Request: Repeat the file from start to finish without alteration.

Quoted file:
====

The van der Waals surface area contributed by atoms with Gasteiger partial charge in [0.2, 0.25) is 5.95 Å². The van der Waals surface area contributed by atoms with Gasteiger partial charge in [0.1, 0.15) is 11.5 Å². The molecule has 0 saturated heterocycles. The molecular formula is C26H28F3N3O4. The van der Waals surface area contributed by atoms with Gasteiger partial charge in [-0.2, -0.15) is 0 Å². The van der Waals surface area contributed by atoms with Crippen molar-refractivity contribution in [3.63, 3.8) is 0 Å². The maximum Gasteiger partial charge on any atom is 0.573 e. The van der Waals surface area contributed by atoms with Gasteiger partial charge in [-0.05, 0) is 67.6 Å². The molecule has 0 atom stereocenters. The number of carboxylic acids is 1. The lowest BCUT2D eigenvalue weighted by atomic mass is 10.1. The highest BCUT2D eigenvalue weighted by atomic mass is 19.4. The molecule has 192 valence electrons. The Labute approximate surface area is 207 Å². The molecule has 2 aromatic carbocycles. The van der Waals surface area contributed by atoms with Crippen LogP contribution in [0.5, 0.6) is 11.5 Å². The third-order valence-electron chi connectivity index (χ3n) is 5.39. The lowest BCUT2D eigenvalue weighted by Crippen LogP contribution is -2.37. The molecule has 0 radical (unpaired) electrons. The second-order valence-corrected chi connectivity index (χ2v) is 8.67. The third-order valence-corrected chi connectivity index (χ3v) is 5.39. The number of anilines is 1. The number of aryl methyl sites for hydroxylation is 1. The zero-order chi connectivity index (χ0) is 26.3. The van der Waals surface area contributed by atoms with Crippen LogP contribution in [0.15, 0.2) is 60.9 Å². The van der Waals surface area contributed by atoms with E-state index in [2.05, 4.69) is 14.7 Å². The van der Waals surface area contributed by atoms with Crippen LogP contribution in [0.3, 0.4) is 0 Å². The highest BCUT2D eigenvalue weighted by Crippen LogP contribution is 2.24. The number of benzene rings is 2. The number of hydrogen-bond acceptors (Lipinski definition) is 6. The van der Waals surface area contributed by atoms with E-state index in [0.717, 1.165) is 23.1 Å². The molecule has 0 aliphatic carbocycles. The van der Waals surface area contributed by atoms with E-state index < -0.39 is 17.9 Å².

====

The van der Waals surface area contributed by atoms with Gasteiger partial charge in [0.2, 0.25) is 5.95 Å². The van der Waals surface area contributed by atoms with Gasteiger partial charge in [0.1, 0.15) is 11.5 Å². The molecule has 0 saturated heterocycles. The molecular formula is C26H28F3N3O4. The van der Waals surface area contributed by atoms with Gasteiger partial charge in [-0.2, -0.15) is 0 Å². The van der Waals surface area contributed by atoms with Crippen molar-refractivity contribution in [3.63, 3.8) is 0 Å². The maximum Gasteiger partial charge on any atom is 0.573 e. The van der Waals surface area contributed by atoms with Gasteiger partial charge in [-0.05, 0) is 67.6 Å². The molecule has 0 atom stereocenters. The number of carboxylic acids is 1. The lowest BCUT2D eigenvalue weighted by atomic mass is 10.1. The highest BCUT2D eigenvalue weighted by atomic mass is 19.4. The molecule has 192 valence electrons. The Labute approximate surface area is 207 Å². The molecule has 2 aromatic carbocycles. The van der Waals surface area contributed by atoms with Crippen LogP contribution in [0.5, 0.6) is 11.5 Å². The third-order valence-electron chi connectivity index (χ3n) is 5.39. The lowest BCUT2D eigenvalue weighted by Crippen LogP contribution is -2.37. The molecule has 0 radical (unpaired) electrons. The second-order valence-corrected chi connectivity index (χ2v) is 8.67. The third-order valence-corrected chi connectivity index (χ3v) is 5.39. The number of anilines is 1. The number of aryl methyl sites for hydroxylation is 1. The zero-order chi connectivity index (χ0) is 26.3. The van der Waals surface area contributed by atoms with Crippen LogP contribution in [0.15, 0.2) is 60.9 Å². The van der Waals surface area contributed by atoms with E-state index in [2.05, 4.69) is 14.7 Å². The van der Waals surface area contributed by atoms with Crippen LogP contribution in [0.3, 0.4) is 0 Å². The highest BCUT2D eigenvalue weighted by Crippen LogP contribution is 2.24. The number of benzene rings is 2. The number of hydrogen-bond acceptors (Lipinski definition) is 6. The van der Waals surface area contributed by atoms with E-state index in [0.717, 1.165) is 23.1 Å². The molecule has 0 aliphatic carbocycles. The van der Waals surface area contributed by atoms with E-state index < -0.39 is 17.9 Å².